Pre-Flight Planning resources

Pre-Flight Planning

Preparation

Fuel planning

Pre-flight planning CAR 234, CAAP 234-1(2)

Refer to the AFM or POH to find:

  • total fuel capacity
  • useable fuel and
  • fuel consumption rates

To determine how much fuel you need, consider:

  • the distance to be travelled to reach the proposed destination;
  • the meteorological conditions in which the aircraft is, or may be required to, fly;
  • where applicable, the possibility of:
    • a forced diversion to an alternative aerodrome
    • a delay pending landing clearance
    • air traffic control re-routing the flight after commencement of the flight
    • relevant NOTAMs
    • a loss of pressurisation in the aircraft
    • where the aircraft is a multi-engined aircraft – an engine failure
  • mandatory fixed fuel reserves

Familiarise yourself with the aircraft’s fuel systems to know:

  • whether the engine is fuel injected or fitted with a carburettor
  • where to leave the fuel selector valve when parked:
    • both
    • left (or right) or
    • in the off position

Check fuel availability en-route and note suppliers and operating hours (refer to ERSA).

Never plan to use fixed reserve fuel.

Pre-flight inspection

Establishing the amount of fuel on board can be difficult, especially in smaller aircraft. To gain accurate fuel quantities, if tanks are partially full, the aircraft should ideally be on level ground and you should use the manufacturer’s accurately graduated dipstick, sight gauge, drip gauge or tank tab.

Try to refuel on level ground to avoid inaccurate fuel measurements and unwanted fuel transfer. Note the procedures that may be set out in the AFM or POH, especially regarding the positioning of the fuel selector valve.

Dip each tank to check the amount of fuel. If the tank is partially filled, any direct reading must be either discounted or rounded down to a figure consistent with the next lower tab or marking. However, direct readings of a partially filled tank may be used if the aircraft is level and:

  • the fuel is at or above a tab with a clearly established value or
  • the fuel gauge reading corresponds to a dipstick value.

Before starting the aircraft engine, you should cross-check fuel amounts by at least two separate methods. If you are not assured that the aircraft tanks are completely full, or a totally reliable and accurately graduated dipstick, sight gauge, drip gauge or tank tab reading can be done, consider the following methods:

  • check of visual readings (tab, dip, drip, sight gauges) against fuel consumed indicator readings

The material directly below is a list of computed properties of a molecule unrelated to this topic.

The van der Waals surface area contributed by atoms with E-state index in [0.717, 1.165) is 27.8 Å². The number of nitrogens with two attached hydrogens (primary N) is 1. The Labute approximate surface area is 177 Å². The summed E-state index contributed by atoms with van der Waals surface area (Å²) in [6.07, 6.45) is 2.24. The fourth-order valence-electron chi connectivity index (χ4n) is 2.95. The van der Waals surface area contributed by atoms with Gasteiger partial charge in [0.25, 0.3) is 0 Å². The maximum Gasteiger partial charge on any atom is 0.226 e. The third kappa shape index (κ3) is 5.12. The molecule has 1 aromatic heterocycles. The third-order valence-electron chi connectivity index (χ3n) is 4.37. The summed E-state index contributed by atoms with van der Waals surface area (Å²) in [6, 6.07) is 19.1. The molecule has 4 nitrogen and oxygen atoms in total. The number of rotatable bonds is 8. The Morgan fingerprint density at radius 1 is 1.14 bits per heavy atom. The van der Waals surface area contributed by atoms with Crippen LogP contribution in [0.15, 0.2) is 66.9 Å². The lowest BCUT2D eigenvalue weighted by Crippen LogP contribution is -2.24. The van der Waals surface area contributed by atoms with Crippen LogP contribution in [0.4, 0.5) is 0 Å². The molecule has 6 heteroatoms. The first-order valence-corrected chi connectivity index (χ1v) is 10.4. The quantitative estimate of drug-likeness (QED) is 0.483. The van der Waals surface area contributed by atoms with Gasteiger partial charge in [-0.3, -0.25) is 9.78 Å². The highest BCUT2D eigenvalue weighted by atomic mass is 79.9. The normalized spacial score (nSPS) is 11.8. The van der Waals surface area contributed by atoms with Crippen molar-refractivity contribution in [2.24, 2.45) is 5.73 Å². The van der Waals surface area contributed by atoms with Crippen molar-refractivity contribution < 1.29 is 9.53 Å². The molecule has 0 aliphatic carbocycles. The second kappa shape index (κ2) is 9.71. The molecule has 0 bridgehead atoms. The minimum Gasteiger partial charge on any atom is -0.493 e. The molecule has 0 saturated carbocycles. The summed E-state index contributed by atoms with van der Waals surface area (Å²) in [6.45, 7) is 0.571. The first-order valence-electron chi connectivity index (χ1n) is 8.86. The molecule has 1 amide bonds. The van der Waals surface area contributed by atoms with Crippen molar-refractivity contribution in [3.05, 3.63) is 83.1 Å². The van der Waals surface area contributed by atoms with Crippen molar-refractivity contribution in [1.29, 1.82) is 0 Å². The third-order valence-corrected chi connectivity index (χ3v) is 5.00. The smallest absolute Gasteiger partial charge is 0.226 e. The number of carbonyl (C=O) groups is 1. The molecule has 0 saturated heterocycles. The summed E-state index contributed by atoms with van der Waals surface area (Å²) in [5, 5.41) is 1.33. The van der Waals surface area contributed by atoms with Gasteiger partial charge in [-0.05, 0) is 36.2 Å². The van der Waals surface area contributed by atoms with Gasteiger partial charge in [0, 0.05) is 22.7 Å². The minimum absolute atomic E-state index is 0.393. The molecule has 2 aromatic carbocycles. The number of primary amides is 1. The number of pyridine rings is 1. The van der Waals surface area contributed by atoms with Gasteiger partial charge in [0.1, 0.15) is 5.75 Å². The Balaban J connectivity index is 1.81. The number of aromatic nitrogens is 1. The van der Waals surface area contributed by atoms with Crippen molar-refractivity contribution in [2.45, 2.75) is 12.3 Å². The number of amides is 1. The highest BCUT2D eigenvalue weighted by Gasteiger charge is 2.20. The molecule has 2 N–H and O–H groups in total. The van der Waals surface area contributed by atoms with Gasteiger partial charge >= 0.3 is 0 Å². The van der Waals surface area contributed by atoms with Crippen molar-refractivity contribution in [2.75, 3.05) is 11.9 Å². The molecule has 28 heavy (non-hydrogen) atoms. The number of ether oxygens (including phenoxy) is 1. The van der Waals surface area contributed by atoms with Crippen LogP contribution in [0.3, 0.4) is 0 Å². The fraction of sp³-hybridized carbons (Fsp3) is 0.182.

• having regard to previous readings, a check of electrical gauge or visual readingsagainst fuel consumed indicator readings
  • after refuelling, and having regard to previous readings, a check of electrical gauge or visual readings against the refuelling installation readings
  • where a series of flights is undertaken by the same pilot and refuelling is not carried out at intermediate stops, cross-checks may be made by checking the quantity gauge readings against computed fuel on board and/or fuel consumed indicator readings, provided the particular system is known to be reliable.

As part of a daily inspection, (CAR Schedule 5 Part 1):

  • ensure drains and vents are working properly
  • ensure, if using AVGAS, to rock the aircraft to move trapped water over the drain point before carrying out a fuel drain (refer aircraft manufacturer’s recommendations)
  • check for contaminants, particularly water; and correct fuel type. Ensure the fuel filler cap is secure and sealed.

In flight

At regular intervals the pilot in command must compare fuel remaining with planned figures and should monitor tank selection. Checking at least every 30 minutes and at turning points is recommended.

Use planned power settings and correct mixture leaning technique (at all altitudes) and make sure gauge readings are conducted per the aircraft’s fuel calibration card.

If you find that insufficient fuel remains to continue with the planned flight to land with your fixed fuel reserves intact, you must re-plan to an alternative safe landing area

An aircraft is considered to be in an emergency situation when the useable fuel predicted to be available upon landing at the nearest safe landing area will be less than the fixed fuel reserve.

If no option exists where a landing can be accomplished at a safe landing area with fixed fuel reserves intact, the pilot in command must declare a fuel emergency state by broadcasting: MAYDAY, MAYDAY, MAYDAY FUEL. This ensures that others operating in your vicinity and ATC are made aware of your situation and afford you priority to land.

Post flight

Compare usage figures with planned figures when next refuelling.

Scenario – Piston single-engine aircraft (Essendon to Swan Hill)

The flight is a private day piston single-engine flight from Essendon to Swan Hill. The quantity of usable fuel required to be on board at the commencement of the flight.

The quantity of usable fuel required to be on board at the commencement of flight.

Fuel calculation




Fuel analysis table

Fuel calculation Time (min) Fuel (lbs) Fuel (L)
1 Taxi fuel (not a component of trip fuel) 6 4
Take off 6 4
Climb 16 29 18
Cruise 57 76 48
Descent and approach
2 Total trip fuel 73 111 70
3 Variable fuel (% of 2)
4 Alternate fuel
5 Fixed reserve 30 30 19
6 Additional fuel
7 Holding fuel
8 Fuel required (1+2+3+4+5+6+7) 103 147 93
9 Discretionary fuel
10 Fuel margin 297 396 251
11 Endurance (8+9+10) 400 543 344

Back to top